Reply
    1. Amy Johnson Crow Post author

      You’re welcome! Classifying your blog posts is both easy and challenging. It’s easy to set up, but for me, the hard part is deciding how you want them organized. Categories are broad topics. You don’t want to have them so broad that they’re meaningless, but you don’t want them so narrow that only 1 post will really ever fit. In WordPress, a post can go into multiple categories. Maybe think about major surnames that you’ll blog about, states where they lived, etc. You could have a post be in both a Smith Family category and an Ohio category. And if it’s for the 52 Ancestors challenge, you could also make a category for that and put it in there as well. Don’t worry about it too much — you can change, add, and delete categories as you go.

      Reply
      1. littlecabbagehead

        Thank you so much, Amy, especially for the “don’t worry about it too much” part. Sometimes I end up doing nothing because I want to do it right.

        I just posted my 52 Ancestors #0 post, and am working on #1 and #2, but they won’t be ready until later in the week.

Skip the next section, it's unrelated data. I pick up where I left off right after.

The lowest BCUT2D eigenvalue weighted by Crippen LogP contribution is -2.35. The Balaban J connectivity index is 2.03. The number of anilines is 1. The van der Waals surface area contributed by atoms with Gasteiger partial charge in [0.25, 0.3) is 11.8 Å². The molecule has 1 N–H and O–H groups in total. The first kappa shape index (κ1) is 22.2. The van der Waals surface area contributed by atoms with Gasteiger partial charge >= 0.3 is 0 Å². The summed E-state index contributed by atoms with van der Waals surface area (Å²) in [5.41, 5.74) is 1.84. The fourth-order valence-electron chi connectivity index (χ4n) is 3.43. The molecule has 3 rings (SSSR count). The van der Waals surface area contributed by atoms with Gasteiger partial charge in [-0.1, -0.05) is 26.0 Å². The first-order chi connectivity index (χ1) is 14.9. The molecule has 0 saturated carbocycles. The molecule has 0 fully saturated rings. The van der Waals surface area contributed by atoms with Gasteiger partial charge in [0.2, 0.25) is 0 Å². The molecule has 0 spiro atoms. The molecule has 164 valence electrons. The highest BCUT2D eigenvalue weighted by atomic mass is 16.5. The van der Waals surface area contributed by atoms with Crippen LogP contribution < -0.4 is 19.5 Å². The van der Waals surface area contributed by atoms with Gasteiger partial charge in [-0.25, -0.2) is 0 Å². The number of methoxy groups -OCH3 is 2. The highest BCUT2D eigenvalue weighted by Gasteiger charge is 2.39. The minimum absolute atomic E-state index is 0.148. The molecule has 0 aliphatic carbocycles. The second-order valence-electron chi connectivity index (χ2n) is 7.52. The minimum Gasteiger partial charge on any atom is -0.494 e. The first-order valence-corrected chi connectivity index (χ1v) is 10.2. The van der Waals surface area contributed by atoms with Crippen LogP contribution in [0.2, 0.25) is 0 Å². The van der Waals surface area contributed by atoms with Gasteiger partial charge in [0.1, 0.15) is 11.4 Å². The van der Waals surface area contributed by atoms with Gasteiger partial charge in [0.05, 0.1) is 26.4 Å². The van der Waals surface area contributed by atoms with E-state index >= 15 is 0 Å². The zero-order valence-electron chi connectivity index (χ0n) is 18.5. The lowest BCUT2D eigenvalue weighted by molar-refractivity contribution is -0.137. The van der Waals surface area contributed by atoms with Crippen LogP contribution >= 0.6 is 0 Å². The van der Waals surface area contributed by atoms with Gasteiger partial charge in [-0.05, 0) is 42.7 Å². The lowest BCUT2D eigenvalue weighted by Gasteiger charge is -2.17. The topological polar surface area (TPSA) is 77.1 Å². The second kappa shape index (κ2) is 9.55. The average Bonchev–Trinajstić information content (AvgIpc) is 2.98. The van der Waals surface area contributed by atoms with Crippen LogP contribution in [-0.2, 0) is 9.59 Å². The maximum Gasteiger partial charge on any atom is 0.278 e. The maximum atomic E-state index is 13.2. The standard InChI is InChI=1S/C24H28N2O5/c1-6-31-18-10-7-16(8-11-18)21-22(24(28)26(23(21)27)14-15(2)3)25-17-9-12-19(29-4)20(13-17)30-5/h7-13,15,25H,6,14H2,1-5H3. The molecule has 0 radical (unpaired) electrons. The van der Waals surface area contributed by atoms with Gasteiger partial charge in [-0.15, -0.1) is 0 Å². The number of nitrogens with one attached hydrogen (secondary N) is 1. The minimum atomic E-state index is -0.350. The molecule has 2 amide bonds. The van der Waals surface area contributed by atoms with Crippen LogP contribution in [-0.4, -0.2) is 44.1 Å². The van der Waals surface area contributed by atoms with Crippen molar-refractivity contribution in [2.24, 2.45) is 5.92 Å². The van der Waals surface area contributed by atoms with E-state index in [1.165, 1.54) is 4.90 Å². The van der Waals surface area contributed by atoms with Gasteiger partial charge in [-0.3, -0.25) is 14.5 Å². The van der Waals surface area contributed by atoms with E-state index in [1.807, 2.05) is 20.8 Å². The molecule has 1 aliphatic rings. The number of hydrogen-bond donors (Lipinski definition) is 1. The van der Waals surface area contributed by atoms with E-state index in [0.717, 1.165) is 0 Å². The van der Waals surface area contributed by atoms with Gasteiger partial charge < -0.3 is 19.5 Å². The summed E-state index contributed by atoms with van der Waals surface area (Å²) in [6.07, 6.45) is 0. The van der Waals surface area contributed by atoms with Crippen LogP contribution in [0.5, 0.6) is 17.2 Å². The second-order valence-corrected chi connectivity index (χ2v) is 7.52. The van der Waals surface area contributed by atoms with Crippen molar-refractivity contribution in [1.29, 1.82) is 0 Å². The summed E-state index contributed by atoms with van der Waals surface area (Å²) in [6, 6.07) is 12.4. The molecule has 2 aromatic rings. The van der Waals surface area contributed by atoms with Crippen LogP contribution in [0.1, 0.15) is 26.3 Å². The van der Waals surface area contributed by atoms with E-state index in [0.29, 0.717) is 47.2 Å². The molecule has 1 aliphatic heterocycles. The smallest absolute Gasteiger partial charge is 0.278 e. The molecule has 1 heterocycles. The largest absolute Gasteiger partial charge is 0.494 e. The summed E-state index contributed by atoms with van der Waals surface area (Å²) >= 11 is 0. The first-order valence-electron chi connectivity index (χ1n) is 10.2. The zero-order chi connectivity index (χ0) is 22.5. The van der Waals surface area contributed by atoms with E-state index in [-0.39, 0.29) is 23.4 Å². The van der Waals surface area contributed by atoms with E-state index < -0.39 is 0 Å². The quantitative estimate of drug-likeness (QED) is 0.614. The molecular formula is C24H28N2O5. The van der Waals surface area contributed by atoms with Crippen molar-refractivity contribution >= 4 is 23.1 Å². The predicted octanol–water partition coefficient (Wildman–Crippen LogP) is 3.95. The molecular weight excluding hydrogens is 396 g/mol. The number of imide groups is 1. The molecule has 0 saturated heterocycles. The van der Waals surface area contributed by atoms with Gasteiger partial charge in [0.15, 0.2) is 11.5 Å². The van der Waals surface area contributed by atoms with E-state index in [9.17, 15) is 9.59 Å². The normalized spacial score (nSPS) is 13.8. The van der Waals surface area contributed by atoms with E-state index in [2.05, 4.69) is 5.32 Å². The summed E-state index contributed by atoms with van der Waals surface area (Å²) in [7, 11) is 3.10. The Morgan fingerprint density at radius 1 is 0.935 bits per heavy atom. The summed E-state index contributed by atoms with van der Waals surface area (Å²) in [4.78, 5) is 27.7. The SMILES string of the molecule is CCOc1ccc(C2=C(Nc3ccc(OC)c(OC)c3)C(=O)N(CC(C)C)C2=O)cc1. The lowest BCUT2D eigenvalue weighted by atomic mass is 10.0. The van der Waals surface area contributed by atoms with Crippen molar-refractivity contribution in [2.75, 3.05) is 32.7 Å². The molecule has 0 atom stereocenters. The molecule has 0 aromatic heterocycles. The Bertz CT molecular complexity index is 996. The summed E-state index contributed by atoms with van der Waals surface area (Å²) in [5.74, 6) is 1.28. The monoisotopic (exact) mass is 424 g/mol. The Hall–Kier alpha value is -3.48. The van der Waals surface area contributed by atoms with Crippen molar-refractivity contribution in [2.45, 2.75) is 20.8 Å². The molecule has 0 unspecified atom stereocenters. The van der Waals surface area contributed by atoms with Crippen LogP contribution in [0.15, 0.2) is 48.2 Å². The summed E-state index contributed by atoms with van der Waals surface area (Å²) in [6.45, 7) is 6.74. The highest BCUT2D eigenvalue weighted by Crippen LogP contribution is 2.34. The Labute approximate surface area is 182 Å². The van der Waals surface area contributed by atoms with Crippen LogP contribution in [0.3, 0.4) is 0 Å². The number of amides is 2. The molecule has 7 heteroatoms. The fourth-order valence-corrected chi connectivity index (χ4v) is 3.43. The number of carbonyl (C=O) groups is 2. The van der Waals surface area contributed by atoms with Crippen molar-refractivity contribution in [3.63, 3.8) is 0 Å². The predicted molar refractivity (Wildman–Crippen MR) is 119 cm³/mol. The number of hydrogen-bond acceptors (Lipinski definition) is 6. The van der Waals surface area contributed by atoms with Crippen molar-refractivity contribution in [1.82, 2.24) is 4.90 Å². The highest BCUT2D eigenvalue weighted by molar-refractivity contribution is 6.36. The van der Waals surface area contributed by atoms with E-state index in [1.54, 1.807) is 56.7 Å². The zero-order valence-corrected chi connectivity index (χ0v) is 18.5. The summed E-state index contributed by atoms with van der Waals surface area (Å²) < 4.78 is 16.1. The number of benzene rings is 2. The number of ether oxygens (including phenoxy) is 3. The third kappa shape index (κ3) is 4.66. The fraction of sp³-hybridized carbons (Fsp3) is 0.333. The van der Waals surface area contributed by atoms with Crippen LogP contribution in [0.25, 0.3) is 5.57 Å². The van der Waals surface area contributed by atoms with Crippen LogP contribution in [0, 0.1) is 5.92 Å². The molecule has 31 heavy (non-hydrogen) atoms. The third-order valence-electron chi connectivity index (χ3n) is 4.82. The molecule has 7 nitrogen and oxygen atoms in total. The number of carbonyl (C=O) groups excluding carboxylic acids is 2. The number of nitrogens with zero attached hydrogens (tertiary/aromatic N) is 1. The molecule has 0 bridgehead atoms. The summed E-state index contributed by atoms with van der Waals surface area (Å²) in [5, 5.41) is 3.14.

Reply
  3. Warren Coleman

    THANKS for the “HOW TO” !! Need More ! Thought that this 52 Week thing would be a great way to make a digest of what I think I know…For some future grand kid but BLOGGING isn’t as easy as it looks! I’m no longer sure what it is that I want. Thanks Again

    Reply
    1. Amy Johnson Crow Post author

      No. Are you trying to make a URL for the post? WordPress creates it for you automatically. Also, I went to your blog’s main page and it doesn’t look like you have a title for the post. When you compose a post, put something in the title field. That will help WordPress create the URL (and will give your readers something to click on if they need to.)